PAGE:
My "weekend" was full of getting things done. One of those things was repainting the gas tank covers on the plane, as black was a perfectly ration de-icing color in Alaska, and an utterly irrational color in Texas that'll boil the gas out of the wing tanks in direct sunlight.
So I roll out of bed bright and early like 6am, whip them off, sand, prime, and paint 'em while it's still cool, and have them in time to go fly before it gets hot, right?
...Not so much.
Especially not when my husband, whom I adore beyond telling, took a look at the stepladder I was using and finally understood why I'd been talking of getting a 3-step stepladder for the plane instead of the 6-footer that I was awkwardly twisted halfway around trying to use. He took off to nearby city's big box store to get the stepladder for me. Because he loves me, and buys me stepladders that are correctly sized instead of jewelry. Did I mention he's awesome?
When he got back, he found me basically sitting on the tire, playing sudoku on the phone, because without my ride, I couldn't go back to the house to get my mini hacksaw to cut a slot in the one stripped screw. Because of course, out of 44 screws, one stripped past saving, without coming out. So we head toward the house, until I recall in despair that I don't know which of the boxes in the wall of Not Yet Unpacked has my mini hacksaw.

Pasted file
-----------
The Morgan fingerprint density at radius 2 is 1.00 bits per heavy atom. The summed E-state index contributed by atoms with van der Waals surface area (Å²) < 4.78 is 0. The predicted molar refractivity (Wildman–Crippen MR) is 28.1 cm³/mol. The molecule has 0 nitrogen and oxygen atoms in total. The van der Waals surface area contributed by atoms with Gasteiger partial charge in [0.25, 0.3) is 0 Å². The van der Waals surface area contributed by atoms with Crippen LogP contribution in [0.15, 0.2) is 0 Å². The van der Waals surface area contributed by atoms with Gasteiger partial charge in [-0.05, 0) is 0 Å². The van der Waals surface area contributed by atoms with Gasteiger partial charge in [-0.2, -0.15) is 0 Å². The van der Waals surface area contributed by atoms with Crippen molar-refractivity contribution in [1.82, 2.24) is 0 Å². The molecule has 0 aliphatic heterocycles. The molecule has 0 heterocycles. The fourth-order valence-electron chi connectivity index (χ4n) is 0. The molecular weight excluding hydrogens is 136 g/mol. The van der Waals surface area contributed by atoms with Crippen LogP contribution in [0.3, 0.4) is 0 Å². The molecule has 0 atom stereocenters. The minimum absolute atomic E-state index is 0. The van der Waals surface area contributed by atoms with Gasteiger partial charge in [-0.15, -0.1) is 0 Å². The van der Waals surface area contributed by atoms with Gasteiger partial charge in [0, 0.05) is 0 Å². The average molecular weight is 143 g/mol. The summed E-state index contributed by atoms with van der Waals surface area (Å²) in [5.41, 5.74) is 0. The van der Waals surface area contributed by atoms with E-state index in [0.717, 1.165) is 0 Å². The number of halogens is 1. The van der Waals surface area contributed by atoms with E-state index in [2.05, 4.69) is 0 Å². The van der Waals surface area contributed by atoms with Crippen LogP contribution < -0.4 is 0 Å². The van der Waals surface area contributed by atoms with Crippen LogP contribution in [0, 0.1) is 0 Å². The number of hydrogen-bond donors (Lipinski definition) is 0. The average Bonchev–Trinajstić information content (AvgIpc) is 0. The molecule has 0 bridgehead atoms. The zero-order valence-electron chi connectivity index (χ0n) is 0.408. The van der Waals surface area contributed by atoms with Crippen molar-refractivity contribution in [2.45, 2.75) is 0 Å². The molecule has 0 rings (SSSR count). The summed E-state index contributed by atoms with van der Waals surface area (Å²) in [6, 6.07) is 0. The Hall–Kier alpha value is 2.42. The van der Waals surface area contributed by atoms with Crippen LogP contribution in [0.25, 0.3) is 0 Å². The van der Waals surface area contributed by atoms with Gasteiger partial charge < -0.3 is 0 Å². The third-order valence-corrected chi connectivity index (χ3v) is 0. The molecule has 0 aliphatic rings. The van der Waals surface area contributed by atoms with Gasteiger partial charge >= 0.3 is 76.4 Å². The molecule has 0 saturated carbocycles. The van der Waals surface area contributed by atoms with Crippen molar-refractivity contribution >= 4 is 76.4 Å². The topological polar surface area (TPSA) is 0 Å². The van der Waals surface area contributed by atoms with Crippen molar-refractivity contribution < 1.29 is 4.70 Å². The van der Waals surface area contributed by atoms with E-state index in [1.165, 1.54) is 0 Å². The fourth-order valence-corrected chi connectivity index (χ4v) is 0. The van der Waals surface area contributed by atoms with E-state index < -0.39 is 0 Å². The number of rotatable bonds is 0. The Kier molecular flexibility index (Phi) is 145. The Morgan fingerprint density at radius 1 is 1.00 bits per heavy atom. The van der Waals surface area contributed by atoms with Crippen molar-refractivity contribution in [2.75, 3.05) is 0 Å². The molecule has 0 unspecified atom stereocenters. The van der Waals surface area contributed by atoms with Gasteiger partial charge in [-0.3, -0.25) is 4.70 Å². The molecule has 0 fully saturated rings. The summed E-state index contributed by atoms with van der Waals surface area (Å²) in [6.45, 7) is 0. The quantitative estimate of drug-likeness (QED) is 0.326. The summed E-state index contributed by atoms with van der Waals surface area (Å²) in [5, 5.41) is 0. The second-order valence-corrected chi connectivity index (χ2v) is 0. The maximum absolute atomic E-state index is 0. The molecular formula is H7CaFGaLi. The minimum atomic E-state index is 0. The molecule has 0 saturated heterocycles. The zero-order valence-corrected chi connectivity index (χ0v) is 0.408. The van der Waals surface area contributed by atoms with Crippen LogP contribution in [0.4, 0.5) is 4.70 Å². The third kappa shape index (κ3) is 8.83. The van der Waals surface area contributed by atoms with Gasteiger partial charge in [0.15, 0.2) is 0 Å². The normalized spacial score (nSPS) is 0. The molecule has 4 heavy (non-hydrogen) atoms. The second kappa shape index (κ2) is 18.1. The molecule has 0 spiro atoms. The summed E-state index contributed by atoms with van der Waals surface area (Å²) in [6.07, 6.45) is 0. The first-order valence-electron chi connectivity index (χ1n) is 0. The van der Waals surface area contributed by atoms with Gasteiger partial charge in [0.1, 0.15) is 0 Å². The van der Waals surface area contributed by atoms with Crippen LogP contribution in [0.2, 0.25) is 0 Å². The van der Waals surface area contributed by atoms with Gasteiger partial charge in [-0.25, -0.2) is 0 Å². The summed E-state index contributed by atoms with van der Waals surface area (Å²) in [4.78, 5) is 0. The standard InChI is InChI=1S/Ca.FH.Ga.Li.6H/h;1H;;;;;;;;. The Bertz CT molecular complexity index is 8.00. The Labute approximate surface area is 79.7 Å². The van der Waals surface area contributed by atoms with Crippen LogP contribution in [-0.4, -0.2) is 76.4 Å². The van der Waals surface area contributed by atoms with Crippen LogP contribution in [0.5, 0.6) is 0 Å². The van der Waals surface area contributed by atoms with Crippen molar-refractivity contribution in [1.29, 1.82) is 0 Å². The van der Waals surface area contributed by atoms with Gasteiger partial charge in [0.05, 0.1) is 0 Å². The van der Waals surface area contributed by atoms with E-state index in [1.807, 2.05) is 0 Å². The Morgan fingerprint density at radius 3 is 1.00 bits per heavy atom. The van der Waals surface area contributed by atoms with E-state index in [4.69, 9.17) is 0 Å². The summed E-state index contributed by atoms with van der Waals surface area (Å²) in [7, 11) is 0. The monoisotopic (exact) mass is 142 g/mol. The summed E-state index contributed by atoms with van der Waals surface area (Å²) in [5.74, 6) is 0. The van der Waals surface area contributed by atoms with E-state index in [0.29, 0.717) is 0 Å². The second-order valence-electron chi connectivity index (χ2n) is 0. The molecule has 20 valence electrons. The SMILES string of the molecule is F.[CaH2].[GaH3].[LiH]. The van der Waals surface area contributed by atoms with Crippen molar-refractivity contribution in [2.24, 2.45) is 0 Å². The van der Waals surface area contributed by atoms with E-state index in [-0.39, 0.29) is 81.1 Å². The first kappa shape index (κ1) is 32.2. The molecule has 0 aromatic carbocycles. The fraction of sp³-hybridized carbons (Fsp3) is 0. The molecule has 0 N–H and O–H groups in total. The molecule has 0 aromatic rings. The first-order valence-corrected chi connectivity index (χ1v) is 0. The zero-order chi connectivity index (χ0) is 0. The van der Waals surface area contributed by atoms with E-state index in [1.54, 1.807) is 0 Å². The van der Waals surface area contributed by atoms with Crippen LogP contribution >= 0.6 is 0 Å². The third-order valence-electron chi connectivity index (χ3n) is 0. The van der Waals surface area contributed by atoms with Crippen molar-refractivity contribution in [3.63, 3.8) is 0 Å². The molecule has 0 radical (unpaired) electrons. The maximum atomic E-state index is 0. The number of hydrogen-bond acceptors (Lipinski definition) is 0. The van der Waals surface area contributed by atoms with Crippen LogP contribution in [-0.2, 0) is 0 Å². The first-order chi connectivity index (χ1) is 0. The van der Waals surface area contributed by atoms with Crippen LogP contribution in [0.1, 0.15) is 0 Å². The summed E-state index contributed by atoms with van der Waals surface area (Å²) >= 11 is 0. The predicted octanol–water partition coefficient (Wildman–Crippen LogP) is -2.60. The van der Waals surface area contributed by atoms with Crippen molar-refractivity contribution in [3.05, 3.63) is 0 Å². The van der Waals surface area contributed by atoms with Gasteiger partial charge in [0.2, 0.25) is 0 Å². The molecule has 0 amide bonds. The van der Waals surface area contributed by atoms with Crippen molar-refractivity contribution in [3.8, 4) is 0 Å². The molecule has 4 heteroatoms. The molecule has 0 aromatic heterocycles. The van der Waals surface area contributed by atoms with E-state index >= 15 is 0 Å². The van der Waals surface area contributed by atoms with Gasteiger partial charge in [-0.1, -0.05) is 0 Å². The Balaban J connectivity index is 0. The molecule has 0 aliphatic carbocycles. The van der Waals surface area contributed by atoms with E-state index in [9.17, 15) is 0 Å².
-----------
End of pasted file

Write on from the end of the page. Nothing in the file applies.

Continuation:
Back to nearby city's Home & Aircraft Depot! ...Where, in his intention to spoil me, the man insists I really ought to buy a cordless Dremel instead. Sure, it's not in the budget, but it'll work on his gun stuff too, and I'll be able to use it on something else on the plane, and... My darling man might not buy me flowers, but he bought a cordless micro dremel for me. I'm so keeping him. You ladies will definitely have to get your own; this man's all mine.
And then off to Fastenal, to get replacement screws. Where the replacement screws I need come in packs of 100. Well, if I have to replace one stripped screw, why not replace them all, and not have to worry about the not-yet-really-stripped ones?
By then, Peter's moving slow and getting snappish, which he's just chalking up to it being a painful day. (My knees were telling me all about the weather forecast, so I wasn't surprised.) I look at the clock, diagnose an unrecognized case of hangry (hungry + angry) underlying the incoming-weather pain, and off we go to lunch. Except the first spot is closed on Tuesdays. Eh, Gyros are tasty, and only two blocks further away.
Of course, this puts us back at the airplane to tackle the last screw well after lunch, which means I'm sanding the tank covers in the shade of the mulberry tree in midafternoon. In North Texas. In August. By dusk, I had two primer coats and one color coat on the tank covers (and the cardboard backstop, and on the fence, because overspray goes with the wind... did I mention that it was a calm day, right up until I started sanding?
...So I ended up putting the tank covers back on this morning. You know, roll out of bed, pull on clothes, grab a screwdriver and ladder, the tank covers, and scoot over for a quick install, right?
Anyway, off to go put it in the logbook in accordance with FAR Part 43, Appendix A, Paragraph C - Preventive Maintenance, where it will join many other entries whose "one simple little job" or "Um, this is going to be a lot more involved than we thought" are disguised in dry understatement. (In the case of my airplane, you can even read between the lines and find, in the very first logbook, "Grounded due to war." 9/11 wasn't the first time we closed the airspace; that was 12/07/1941. If logbooks could talk about the story behind the entry...)